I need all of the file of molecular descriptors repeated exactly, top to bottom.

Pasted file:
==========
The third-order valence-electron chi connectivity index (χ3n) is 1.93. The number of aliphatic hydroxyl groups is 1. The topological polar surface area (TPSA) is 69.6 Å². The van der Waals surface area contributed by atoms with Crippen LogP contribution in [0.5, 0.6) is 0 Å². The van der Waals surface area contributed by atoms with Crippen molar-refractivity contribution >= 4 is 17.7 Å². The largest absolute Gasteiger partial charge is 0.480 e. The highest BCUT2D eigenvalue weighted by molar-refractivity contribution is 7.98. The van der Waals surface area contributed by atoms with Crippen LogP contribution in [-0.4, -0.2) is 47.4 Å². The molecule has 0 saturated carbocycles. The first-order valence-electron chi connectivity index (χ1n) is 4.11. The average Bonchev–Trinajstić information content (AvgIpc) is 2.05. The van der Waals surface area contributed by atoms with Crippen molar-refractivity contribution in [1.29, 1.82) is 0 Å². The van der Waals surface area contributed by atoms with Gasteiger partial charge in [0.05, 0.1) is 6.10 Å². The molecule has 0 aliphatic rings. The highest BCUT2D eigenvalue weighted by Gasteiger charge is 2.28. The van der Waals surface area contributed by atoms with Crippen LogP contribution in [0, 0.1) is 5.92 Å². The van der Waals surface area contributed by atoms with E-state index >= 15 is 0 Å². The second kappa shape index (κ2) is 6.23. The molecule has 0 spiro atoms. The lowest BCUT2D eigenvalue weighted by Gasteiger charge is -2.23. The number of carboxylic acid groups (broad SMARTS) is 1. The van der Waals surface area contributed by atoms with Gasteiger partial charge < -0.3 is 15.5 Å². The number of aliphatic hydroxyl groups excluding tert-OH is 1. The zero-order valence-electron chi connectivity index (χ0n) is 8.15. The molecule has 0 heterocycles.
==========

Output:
The third-order valence-electron chi connectivity index (χ3n) is 1.93. The number of aliphatic hydroxyl groups is 1. The topological polar surface area (TPSA) is 69.6 Å². The van der Waals surface area contributed by atoms with Crippen LogP contribution in [0.5, 0.6) is 0 Å². The van der Waals surface area contributed by atoms with Crippen molar-refractivity contribution >= 4 is 17.7 Å². The largest absolute Gasteiger partial charge is 0.480 e. The highest BCUT2D eigenvalue weighted by molar-refractivity contribution is 7.98. The van der Waals surface area contributed by atoms with Crippen LogP contribution in [-0.4, -0.2) is 47.4 Å². The molecule has 0 saturated carbocycles. The first-order valence-electron chi connectivity index (χ1n) is 4.11. The average Bonchev–Trinajstić information content (AvgIpc) is 2.05. The van der Waals surface area contributed by atoms with Crippen molar-refractivity contribution in [1.29, 1.82) is 0 Å². The van der Waals surface area contributed by atoms with Gasteiger partial charge in [0.05, 0.1) is 6.10 Å². The molecule has 0 aliphatic rings. The highest BCUT2D eigenvalue weighted by Gasteiger charge is 2.28. The van der Waals surface area contributed by atoms with Crippen LogP contribution in [0, 0.1) is 5.92 Å². The van der Waals surface area contributed by atoms with E-state index >= 15 is 0 Å². The second kappa shape index (κ2) is 6.23. The molecule has 0 spiro atoms. The lowest BCUT2D eigenvalue weighted by Gasteiger charge is -2.23. The number of carboxylic acid groups (broad SMARTS) is 1. The van der Waals surface area contributed by atoms with Gasteiger partial charge < -0.3 is 15.5 Å². The number of aliphatic hydroxyl groups excluding tert-OH is 1. The zero-order valence-electron chi connectivity index (χ0n) is 8.15. The molecule has 0 heterocycles.